Friday, September 2, 2011

The suicide pact and its organisation

Adrian (Erks) and myself (Sega) are going to be riding motorcycles south down through Central and South America over the next 7 months. Generally our plan is to ride south down the western coast line to Ushuaia (Southern most point of South America) and back up through the east coast...but like all good plans this is only an outline. If you are still confused then it is going to be a trip like 'Long way round' or 'Long way down' without the assistance of a film crew, less expensive motorcycles and in the America's.
Adrian has pulled out a gut busting effort over the last 6-9months to purchase and kit out 2x Kawasaki KLR 650cc motorbikes. As dual sport bikes go these are the cheapest however most commonly bike used for such a trip. Our gear is strapped onto the side of the "iron horse's" just like saddle bags on a horse. We are taking as little as possible...just like any backpacking adventure if you can get away without it...don't take it! In minimalist fashion some of the things taken include x3 jocks x4 socks x1shorts/board-shorts x3 shirts x1 set of thermals x1 is more of an issue than weight but this doesn't stop use trying to save some coin and we want to camp as often as possible so tent/sleeping bag/cooking equip./etc is also thrown in. Tools and repair items are also the necessity and we have enough to repair the bikes until the next major town.
Over the last month I have met more people who are amazed at our plan to ride south. Most people immediately think we are crazy and then try to offer the same warnings..."do you know about Mexico and how dangerous it is?" Surprisingly we haven't been living in ignorance and recognise the security risks...typically with the overly blasé Australian attitude of...she'll be right mate!
I remember the lesson's from high school outdoor education about REAL RISK and PERCEIVED RISK...well excitingly there is more from column A than B with this trip...corrupt cops/drug smugglers/rebels/general psycho's/poverty induced theft/violence...are the risks just from travelling to that region and the people (real or perceived is arguable)...consider the risk of travelling on a motorbike with crazy drivers/no real road rules/overloaded &/or poor quality vehicles and poor quality roads...this generally is a REAL risk. Combine this with the poor quality (non-existent) health thats a package deal on REAL risk!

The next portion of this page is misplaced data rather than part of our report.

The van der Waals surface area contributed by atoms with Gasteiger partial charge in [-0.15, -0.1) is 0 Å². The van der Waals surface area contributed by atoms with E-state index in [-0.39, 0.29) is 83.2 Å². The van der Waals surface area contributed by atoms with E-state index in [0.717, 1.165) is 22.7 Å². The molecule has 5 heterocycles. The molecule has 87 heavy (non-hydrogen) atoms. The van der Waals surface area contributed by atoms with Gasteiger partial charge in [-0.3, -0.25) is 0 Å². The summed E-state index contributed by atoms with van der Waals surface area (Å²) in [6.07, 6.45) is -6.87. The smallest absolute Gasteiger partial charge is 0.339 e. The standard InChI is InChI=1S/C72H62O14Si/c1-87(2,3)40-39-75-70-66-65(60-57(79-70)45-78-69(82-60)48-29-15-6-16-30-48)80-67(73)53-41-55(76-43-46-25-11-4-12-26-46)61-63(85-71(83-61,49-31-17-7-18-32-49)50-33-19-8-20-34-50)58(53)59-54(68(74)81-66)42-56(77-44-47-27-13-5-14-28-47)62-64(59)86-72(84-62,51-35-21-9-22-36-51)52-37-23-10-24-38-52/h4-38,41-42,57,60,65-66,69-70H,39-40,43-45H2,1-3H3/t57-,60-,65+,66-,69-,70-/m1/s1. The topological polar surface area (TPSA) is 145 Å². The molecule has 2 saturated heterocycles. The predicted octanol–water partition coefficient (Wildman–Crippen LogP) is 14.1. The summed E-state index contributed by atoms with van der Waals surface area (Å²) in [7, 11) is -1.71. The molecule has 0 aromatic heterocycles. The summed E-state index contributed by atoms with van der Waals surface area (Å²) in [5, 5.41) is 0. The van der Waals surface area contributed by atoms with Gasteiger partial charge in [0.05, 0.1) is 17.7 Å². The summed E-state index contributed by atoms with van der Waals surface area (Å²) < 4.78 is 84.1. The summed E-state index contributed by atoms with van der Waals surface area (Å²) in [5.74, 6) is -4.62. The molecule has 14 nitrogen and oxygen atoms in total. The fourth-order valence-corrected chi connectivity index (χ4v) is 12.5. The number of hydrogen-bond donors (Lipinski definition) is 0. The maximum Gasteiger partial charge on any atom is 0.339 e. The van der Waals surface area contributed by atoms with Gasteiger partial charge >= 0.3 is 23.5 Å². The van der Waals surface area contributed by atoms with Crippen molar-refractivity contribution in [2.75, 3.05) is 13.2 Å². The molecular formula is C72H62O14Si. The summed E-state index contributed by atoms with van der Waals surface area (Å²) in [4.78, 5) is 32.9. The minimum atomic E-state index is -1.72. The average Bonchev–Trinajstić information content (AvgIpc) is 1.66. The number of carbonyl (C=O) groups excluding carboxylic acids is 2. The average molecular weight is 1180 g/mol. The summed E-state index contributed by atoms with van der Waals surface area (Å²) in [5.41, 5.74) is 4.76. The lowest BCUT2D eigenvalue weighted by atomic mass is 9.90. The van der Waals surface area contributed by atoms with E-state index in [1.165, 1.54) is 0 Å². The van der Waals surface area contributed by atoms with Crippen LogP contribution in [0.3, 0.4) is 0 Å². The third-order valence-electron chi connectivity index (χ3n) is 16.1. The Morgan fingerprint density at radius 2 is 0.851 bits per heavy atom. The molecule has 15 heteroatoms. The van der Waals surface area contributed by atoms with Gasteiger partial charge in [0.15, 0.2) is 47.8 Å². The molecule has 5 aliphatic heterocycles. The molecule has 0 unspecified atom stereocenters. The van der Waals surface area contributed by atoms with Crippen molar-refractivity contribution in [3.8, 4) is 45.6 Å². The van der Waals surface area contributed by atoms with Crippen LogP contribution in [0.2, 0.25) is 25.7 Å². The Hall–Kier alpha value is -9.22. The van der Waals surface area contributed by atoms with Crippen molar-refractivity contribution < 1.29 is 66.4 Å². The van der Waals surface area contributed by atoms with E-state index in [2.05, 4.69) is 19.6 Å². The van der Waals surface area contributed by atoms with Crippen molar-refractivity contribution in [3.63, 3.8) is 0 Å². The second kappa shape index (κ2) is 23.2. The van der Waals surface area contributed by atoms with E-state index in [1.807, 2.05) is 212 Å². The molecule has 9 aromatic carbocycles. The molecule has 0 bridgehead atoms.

We (Adrian) have done alot of research and reading on travelling through these countries...believe it or not we aren't the first to undertake such an adventure...lots of people have gone before us so their are numerous sites to give pointers/fair warnings and qualify the real risk(s). We have gone to the extent of even creating dodgy "Press" passes to hopefully be used at times to 'keep them honest' at border crossings as we pretent to document the process...with lots of photos and name writing. Not knowing Spanish can also be assistance as much as a hindrance as you can also claim to not understand and make them have to work to get the bribe out of you.

Anyhow the risk is real and this is sure to make it a much more memorable trip...should we fact Adrian's work mates are so convinced we are going to die they have started a betting pool on the date of our death(s)...nice one fella's! Our final hoorah in the USA is a party which has be called a 'wake' as this means they will have the 'bodies' to drink around as they foresee such a positive outlook on the trip.
Wish us luck; 'Buen viaje'; watch our progress and the many cool stories/photos to come!

Thursday, September 1, 2011

USA National Parks

A trip I undertook as pre-running for Central/South America Trip...3000miles later...I survived round ONE!

After landing in the USA I had a crazy learning curve with the final exam being life or death, maybe a little extreme but learning to ride a motorbike x6 as powerful than the last time I rode and doing so on the RIGHT side of the road and in Los Angeles traffic leaves little room for error.

I flew in to LA and immediately started the preparation...transferring the bike into my name and organising nasty little extras like insurance and fixing niggling issues with the bike.

I then began lessons...Adrian turned out to be a great teacher...starting with getting used to the balance and weight of the bike in a car park doing figure of 8's...just like the METAL motorcycle course...except when done with that he found the nearest corners and over the next week I "gained" some level of comfort riding and maintaining speed through the bends. The addition of 'saddle-bags" was not nearly as scary the weight "forced" me to lean into the corners.

There is only so much once can go to the beach alone before you need a change of scenery so I left very quickly and was rewarded with an afternoon exploring Joshua Tree national park a mere 2-3hrs from LA if you time the traffic correctly. I loved dry and desert...just like home! I was fascinated by the vegetation, cactus and hardy desert plants very different but very similar adaptations to the plants at home.